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Modernizing Metal Forming with FDM 3D Printers by Stratasys.
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Modernizing Metal Forming

Rob Levesque Senior Marketing Content Manager
Robert Levesque - January 09, 2023
Robert Levesque - January 09, 2023

3D Printing a Metal Forming Die

If you could make or buy your next metal forming die for 80% less than what it typically costs, would you be interested? What if you could get it at that lower cost but also 80% faster than it normally takes – would you want to know more? Those numbers aren’t made up. They’re actual data points from a tier-one aerospace supplier. They got those results by 3D printing a metal forming die for one of their applications instead of taking the traditional approach.

 

Manufacturers Best-Kept Secrets

If you’re skeptical, that’s a natural reaction. But if you’re not familiar with 3D printing – or additive manufacturing by another name – that’s the kind of benefit that’s achievable with this technology. It’s one of the best-kept secrets among machine shops and manufacturers familiar with the technology who perform metal forming operations. What makes it possible is the material technology used to make these 3D printed forming tools. 

 

Material Technology for 3D Printed Metal Forming Tools

For those unfamiliar with 3D printing, the conventional wisdom is that it’s just a prototyping tool, and it isn’t compatible with manufacturing, let alone metal-forming operations. But the reality is that polymer technology includes some very high-strength, high-performance materials, able to shape relatively heavy gauge metals, whether it’s through brake presses or hydroforming. Carbon-filled nylons, polycarbonates, and PEIs (polyetherimide) are several, to name a few. So it’s not an inflated claim but a fact that’s been proven countless times by fabricators looking to become more efficient and reduce costs.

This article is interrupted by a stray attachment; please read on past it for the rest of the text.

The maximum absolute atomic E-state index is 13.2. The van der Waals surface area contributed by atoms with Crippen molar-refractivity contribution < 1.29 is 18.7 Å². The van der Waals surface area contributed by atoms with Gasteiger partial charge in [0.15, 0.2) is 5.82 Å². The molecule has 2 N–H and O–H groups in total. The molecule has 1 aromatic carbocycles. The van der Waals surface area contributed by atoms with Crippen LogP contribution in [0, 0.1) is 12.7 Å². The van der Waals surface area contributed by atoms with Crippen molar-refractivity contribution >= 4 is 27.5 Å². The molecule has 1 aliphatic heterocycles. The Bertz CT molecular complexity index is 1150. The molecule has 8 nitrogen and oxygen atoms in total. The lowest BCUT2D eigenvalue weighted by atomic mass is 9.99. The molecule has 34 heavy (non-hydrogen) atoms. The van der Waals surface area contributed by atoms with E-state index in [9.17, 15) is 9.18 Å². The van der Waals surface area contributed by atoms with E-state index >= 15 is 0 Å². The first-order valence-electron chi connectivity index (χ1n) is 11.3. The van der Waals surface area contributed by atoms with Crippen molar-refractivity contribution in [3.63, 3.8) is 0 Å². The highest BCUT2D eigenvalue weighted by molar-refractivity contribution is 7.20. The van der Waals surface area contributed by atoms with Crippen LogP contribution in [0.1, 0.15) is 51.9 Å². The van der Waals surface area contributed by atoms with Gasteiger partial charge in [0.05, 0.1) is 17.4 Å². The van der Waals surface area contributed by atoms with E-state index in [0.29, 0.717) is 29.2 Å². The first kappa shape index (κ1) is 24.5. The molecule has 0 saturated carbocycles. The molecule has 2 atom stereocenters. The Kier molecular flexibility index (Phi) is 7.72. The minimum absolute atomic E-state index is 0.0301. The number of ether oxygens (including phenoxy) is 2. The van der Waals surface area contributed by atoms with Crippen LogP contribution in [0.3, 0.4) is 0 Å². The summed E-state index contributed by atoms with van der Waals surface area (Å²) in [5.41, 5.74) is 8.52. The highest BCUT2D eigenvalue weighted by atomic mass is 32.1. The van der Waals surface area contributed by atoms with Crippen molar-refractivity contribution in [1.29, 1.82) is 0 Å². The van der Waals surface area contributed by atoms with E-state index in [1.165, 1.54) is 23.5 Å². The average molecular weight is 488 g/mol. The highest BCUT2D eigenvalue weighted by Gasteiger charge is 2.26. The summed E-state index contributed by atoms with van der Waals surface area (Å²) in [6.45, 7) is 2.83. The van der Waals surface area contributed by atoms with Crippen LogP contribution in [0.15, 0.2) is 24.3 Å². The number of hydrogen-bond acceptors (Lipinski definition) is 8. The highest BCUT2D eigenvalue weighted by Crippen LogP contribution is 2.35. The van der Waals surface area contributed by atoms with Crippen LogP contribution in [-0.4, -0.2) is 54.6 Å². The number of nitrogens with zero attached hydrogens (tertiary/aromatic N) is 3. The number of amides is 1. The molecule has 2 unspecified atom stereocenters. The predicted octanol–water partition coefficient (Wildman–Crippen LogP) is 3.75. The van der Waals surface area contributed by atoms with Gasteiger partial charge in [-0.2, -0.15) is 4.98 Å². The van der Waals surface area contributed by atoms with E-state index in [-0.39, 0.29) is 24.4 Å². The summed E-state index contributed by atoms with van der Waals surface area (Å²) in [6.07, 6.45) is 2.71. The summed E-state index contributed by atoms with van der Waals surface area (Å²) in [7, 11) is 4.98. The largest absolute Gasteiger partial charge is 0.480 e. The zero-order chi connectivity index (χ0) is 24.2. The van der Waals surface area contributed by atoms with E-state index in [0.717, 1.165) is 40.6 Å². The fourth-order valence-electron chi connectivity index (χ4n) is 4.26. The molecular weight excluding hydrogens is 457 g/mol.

In full disclosure, 3D printed metal forming tools do not entirely replace traditional metal tools. For example, high-volume production still requires hard tooling. However, there are scenarios where 3D printed tooling offers significant benefits over metal tools. Short-run production, hard-tool design validation, and bridge-to-production are typical use cases where 3D printed forming tools provide considerable benefit.

 

Discover More Resources

Curious to know more about that data point we told you about in the first paragraph? Find out more in this quick-read use case

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